Sunday, November 26, 2017

Cotton-Pickin' Time

It's nearing the end of November and most of South Carolina's 250,000 acres of cotton have been picked.  On a drive through cotton country, these long modules of picked cotton lie, waiting for the heavy equipment to load them and take them to the gin.  The longest modules in the field weigh 20,000 lbs, the shortest 5000 lbs.

Pre-Civil War times                               

and 20 years ago, before modules were
compacted in the field
One of the oldest producers of US cotton, South Carolina, after two years of crops decimated by rain, expects to break the state record.  Alas, poor Texas and Georgia farmers' fields, hit by hurricanes Harvey and Irma, look like this:
Texas Farm Bureau Photo 

Thursday, November 23, 2017

Gobble, Gobble

We are heading south to gobble down Thanksgiving dinner with family.  We cooked it yesterday and it's in the trunk, ready to heat and serve. 
Whether or not it's Thanksgiving Day today where you live, I hope you can take a special moment to spend in gratitude for your blessings and treasuring those you love.

Happy Thanksgiving!

Tuesday, November 21, 2017

Hangman's Tree

On St. Delight's Road in rural Georgetown stands a cypress tree with a gruesome history that began in pre-Revolutionary War days.  Only a short highway guardrail and a nearly invisible plaque on the old tree's side delineate it, demonstrating ambivalence over man's duty to call attention to ugly deeds.

It is called the Hangman's Tree.

It is known that a group of Tories and British soldiers were executed at the tree during the Revolutionary War, as were unruly slaves, criminals, and at least two Civil War soldiers.

In later times, it was known as the sight of racially-inspired lynchings, but the specifics of those have been expurgated from memory and the victims' names forgotten.  

The tree occupies an ideal location on the line between two counties on a well-traveled old road, and the hangings stood as a powerful deterrent to others contemplating the same crimes.  A massive limb directly over the road held the noose and the body was left hanging for days as a reminder of justice to all who passed.  Vultures and crows called attention to the corpse, as if one could miss the sight of a body twisting and swaying over the center of the road.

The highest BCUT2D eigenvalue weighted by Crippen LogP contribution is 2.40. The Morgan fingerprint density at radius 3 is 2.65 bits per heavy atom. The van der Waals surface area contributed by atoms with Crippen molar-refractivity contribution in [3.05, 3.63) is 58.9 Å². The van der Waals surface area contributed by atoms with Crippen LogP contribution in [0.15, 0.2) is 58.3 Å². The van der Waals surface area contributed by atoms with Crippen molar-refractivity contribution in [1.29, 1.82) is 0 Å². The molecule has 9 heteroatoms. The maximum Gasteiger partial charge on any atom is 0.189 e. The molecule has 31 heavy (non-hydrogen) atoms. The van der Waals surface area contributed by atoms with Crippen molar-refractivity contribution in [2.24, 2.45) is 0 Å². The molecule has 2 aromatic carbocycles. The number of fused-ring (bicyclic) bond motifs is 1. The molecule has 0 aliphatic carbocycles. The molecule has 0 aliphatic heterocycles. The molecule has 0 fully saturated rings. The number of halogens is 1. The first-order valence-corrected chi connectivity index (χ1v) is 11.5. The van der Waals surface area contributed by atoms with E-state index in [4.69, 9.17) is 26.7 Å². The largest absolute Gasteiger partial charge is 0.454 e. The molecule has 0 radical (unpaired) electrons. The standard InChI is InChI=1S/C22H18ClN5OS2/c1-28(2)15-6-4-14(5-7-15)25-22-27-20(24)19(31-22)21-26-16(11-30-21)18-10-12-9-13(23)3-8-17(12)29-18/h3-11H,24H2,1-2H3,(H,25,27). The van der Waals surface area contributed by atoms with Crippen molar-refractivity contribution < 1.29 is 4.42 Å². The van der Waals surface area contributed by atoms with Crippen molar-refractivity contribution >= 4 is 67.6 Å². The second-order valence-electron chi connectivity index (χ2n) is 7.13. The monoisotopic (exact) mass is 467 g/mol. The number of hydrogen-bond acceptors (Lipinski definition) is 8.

The limb was struck by a tractor trailer truck
 several years ago and broken off.  

The scar remains.

Saturday, November 18, 2017

Small Town, Big News

Things have been heating up with the election of a new mayor and the on-again off-again possibility of the old steel mill reopening and bringing 200 jobs back to Georgetown.  
On Nov. 4 I felt the same way I did when Barak Obama won the election in 2008, like I
was present at an important moment in history.   By a large margin Georgetown, founded in 1729, got its first black and Gullah mayor.  Brandon Barber is a 7th generation Georgetonian whose forefathers came to work the rice plantations.  He has served on the town council for 20 years and is a guidance counselor at the high school.  Since Georgetown's population is about 60% black, it seems like it's about time!  
There was plenty of drama in the race because the town is divided over the direction of its future.  The major issue is whether Georgetown will grow as a green city of the future with clean industry and planned development of its valuable waterfront and harbor, or if it will attempt to return to its industrial hayday circa 1960-80. 
The current mayor was green and ran for reelection in a primary against Barber, who is sort of rusty green, and the votes came in at a tie. A runoff between Mayor Scoville and Barber resulted in a win for Barber and he became the Democrat candidate for mayor.  

Georgetown is built around a steel mill on the harbor that has sat idle now for over two years.